Objective: To determine the effects of longer term modest salt reduction on blood pressure, hormones, and lipids.
Design: Systematic review and meta-analysis.
Data sources: Medline, Embase, Cochrane Hypertension Group Specialised Register, Cochrane Central Register of Controlled Trials, and reference list of relevant articles.
Inclusion criteria: Randomised trials with a modest reduction in salt intake and duration of at least four weeks.
Data extraction and analysis: Data were extracted independently by two reviewers. Random effects meta-analyses, subgroup analyses, and meta-regression were performed.
Results: Thirty four trials (3230 participants) were included. Meta-analysis showed that the mean change in urinary sodium (reduced salt v usual salt) was -75 mmol/24 h (equivalent to a reduction of 4.4 g/day salt), and with this reduction in salt intake, the mean change in blood pressure was -4.18 mm Hg (95% confidence interval -5.18 to -3.18, I(2)=75%) for systolic blood pressure and -2.06 mm Hg (-2.67 to -1.45, I(2)=68%) for diastolic blood pressure. Meta-regression showed that age, ethnic group, blood pressure status (hypertensive or normotensive), and the change in 24 hour urinary sodium were all significantly associated with the fall in systolic blood pressure, explaining 68% of the variance between studies. A 100 mmol reduction in 24 hour urinary sodium (6 g/day salt) was associated with a fall in systolic blood pressure of 5.8 mm Hg (2.5 to 9.2, P=0.001) after adjustment for age, ethnic group, and blood pressure status. For diastolic blood pressure, age, ethnic group, blood pressure status, and the change in 24 hour urinary sodium explained 41% of the variance between studies. Meta-analysis by subgroup showed that in people with hypertension the mean effect was -5.39 mm Hg (-6.62 to -4.15, I(2)=61%) for systolic blood pressure and -2.82 mm Hg (-3.54 to -2.11, I(2)=52%) for diastolic blood pressure. In normotensive people, the figures were -2.42 mm Hg (-3.56 to -1.29, I(2)=66%) and -1.00 mm Hg (-1.85 to -0.15, I(2)=66%), respectively. Further subgroup analysis showed that the decrease in systolic blood pressure was significant in both white and black people and in men and women. Meta-analysis of data on hormones and lipids showed that the mean change was 0.26 ng/mL/h (0.17 to 0.36, I(2)=70%) for plasma renin activity, 73.20 pmol/L (44.92 to 101.48, I(2)=62%) for aldosterone, 187 pmol/L (39 to 336, I(2)=5%) for noradrenaline (norepinephrine), 37 pmol/L (-1 to 74, I(2)=12%) for adrenaline (epinephrine), 0.05 mmol/L (-0.02 to 0.11, I(2)=0%) for total cholesterol, 0.05 mmol/L (-0.01 to 0.12, I(2)=0%) for low density lipoprotein cholesterol, -0.02 mmol/L (-0.06 to 0.01, I(2)=16%) for high density lipoprotein cholesterol, and 0.04 mmol/L (-0.02 to 0.09, I(2)=0%) for triglycerides.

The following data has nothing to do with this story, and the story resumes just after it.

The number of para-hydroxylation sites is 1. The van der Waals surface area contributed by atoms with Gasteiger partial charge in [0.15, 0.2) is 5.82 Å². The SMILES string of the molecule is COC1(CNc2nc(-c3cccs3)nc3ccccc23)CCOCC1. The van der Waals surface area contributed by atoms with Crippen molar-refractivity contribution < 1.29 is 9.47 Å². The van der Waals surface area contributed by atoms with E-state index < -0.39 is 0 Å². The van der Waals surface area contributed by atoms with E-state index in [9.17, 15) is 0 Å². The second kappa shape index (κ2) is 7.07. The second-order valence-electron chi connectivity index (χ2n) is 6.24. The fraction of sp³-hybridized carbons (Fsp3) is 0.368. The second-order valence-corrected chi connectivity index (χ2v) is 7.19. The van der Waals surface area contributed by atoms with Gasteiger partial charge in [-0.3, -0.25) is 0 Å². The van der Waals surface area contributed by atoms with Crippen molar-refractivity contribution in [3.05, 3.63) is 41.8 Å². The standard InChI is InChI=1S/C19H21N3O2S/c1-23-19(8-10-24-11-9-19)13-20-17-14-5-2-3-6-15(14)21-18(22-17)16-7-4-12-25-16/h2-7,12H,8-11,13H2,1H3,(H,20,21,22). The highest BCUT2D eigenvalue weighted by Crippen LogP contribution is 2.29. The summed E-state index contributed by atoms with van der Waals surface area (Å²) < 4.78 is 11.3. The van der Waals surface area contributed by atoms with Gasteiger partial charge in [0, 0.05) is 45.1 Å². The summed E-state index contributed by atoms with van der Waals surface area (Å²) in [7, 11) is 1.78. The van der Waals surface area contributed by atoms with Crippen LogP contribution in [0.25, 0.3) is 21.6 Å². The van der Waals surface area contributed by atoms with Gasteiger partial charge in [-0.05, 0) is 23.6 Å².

Conclusions: A modest reduction in salt intake for four or more weeks causes significant and, from a population viewpoint, important falls in blood pressure in both hypertensive and normotensive individuals, irrespective of sex and ethnic group. Salt reduction is associated with a small physiological increase in plasma renin activity, aldosterone, and noradrenaline and no significant change in lipid concentrations. These results support a reduction in population salt intake, which will lower population blood pressure and thereby reduce cardiovascular disease. The observed significant association between the reduction in 24 hour urinary sodium and the fall in systolic blood pressure, indicates that larger reductions in salt intake will lead to larger falls in systolic blood pressure. The current recommendations to reduce salt intake from 9-12 to 5-6 g/day will have a major effect on blood pressure, but a further reduction to 3 g/day will have a greater effect and should become the long term target for population salt intake.